Think about this for a second:  What does Rosenblatt mean by a “series of experiences”? Ones the teacher carefully crafts through engaging and interesting novel studies, or experiences each student knows how to create for him or herself

Reading in English classes cannot be about the books. Reading in English classes must be about the readers. 

I know what some may say. I’ve heard it a lot:  “But I loved English is high school. I read every book. I wrote every paper on every book. I enjoyed the discussion around those books. That’s why I wanted to become a teacher.”

Yes, I know. Me, too. And you know what (and this is embarrassing to admit):  It wasn’t until I was a teacher myself, dragging sophomores through To Kill A Mockingbird in 1st through 3rd period and juniors through The Scarlet Letter in 6th and 7th when I had this epiphany:  “There are some students who are so different than I was when I was in school. They don’t read. They don’t do their homework.”

How naive. How sad that I was so unprepared for the readers I would face in my classroom.

In Lisa’s post last week, among other things, these few sentences rang true for me, too: “Students bought any books they needed for independent reading, and I happily progressed with assigning reading, providing study guides, giving content quizzes, lather, rinse, repeat. This is what I knew. This is what I had experienced myself. This is how I was taught to teach.”

Assigning reading

Providing study guides

Giving content quizzes

For the first three years of my career, this is how I taught, too. I thought I was supposed to teach great literature — and then test on it — instead of helping students become readers who engage with great literature.

I believe we can do both. I believe when we keep the student — his abilities and needs, her interests and desires — as the pilot of our pedagogy, we can do both.

the quiet table reads

My quiet table — readers all.

I know you can click on that link at the top of this post and read the thread on the NCTE forum about whole class novels. I hope you do. In case you don’t, I’ll quote a bit of what Dr. Paul Thomas wrote:

“Teaching ELA/English involves a unique (compared to other disciplines, although somewhat shares by math) tension between our obligations to teaching disciplinary content (knowledge such as Fitzgerald wrote The Great Gatsby as a part of American literature) and also literacy skills . . .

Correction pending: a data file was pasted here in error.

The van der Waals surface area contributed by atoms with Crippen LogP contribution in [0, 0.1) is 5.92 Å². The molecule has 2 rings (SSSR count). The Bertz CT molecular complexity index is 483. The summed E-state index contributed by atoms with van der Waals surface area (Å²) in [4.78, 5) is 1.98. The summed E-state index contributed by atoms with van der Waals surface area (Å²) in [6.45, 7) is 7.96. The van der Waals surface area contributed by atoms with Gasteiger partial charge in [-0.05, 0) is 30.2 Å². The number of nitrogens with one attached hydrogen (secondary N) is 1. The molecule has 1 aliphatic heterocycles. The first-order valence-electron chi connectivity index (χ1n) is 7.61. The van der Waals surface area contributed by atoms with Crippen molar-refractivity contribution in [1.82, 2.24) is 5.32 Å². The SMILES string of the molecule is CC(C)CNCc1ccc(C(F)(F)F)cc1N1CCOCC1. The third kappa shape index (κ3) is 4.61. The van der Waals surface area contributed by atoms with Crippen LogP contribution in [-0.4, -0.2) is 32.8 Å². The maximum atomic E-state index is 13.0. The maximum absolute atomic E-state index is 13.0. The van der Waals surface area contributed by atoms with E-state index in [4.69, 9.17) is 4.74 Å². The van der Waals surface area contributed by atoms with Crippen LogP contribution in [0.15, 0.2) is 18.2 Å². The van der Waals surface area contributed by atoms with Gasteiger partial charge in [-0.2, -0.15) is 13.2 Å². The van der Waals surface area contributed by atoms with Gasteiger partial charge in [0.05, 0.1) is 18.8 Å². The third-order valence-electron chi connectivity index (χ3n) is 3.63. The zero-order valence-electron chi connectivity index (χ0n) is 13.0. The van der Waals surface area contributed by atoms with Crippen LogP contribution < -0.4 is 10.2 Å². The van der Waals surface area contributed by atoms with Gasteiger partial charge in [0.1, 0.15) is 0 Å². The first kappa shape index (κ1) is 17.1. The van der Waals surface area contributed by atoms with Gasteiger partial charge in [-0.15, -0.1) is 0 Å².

“And thus many high school teachers become trapped in teaching, for example, The Scarlet Letter to make students experts on that specific novel and/or the work of Hawthorne, all as part of gaining so-called cultural knowledge of American literature.

“In that pursuit, often the process negatively impacts students’ eagerness, joy in reading and writing because, as Yetta and others have noted, assigned reading often fails where choice reading soars.

I appreciate Dr. Thomas delineating disciplinary content and literacy skills in such a way. Perhaps this distinction is at the core of the tension between what often seems like two sides of our field: #teamstudentchoice and #teamteachercontrol.

Dr. Thomas goes on to caution against “demonizing” those who choose one approach over the other, and this is where, I’ll be honest, I might be a bit like Screwtape, except in a good way.

My writers and I hold fast to our tag line:  Mentors with Insights, Ideas, and Resources for Secondary Readers & Writers Workshop. We write this blog to encourage others to take a chance on choice, to share student reflections and accomplishments, to promote current books and diverse authors, to show how choice works, and research matters. And sometimes it’s hard to not speak up and speak out a whole lot more.

This semester I have this amazing student teacher. (Anyone in north TX hiring?) He’s brilliant, proactive, a natural. He “gets” our students, and they love him. Throughout the fall semester, Joseph observed my classroom. After “hello” the first thing Joseph said to me was “I have never been in an English class like this. I was so bored with English is high school.” Joseph has stepped right into a workshop pedagogy and embraced its benefits, as a student and as a teacher.

But I share Joseph with a teacher down the hall. He joins her each afternoon and mostly watches as she assigns reading, provides study guides, and gives content quizzes. Heavy boots walk back to my classroom every single day.

And this makes crazy.

We can do so much more. We owe our students so much more.


Maybe we can help each other out:  How do you have critical conversations about choice and workshop and the wonders of books with your colleagues? Please share in the comments.


For more from Dr. Thomas see his post “We Teach English” Revisited. For more on the research around student learning and choice, see Rosenblatt, Krashen, Allington, LaBrant, and this post on Donalyn Miller’s blog.


Amy Rasmussen lives in north Texas and teaches AP English Language and English 3 to the Fighting Farmers at Lewisville High School. She adheres to the words of Emerson: “We aim above the mark to hit the mark,” and Jesus Christ: “Love one another.” Imagine a world if we all love more than we think we can. Follow Amy on Twitter @amyrass.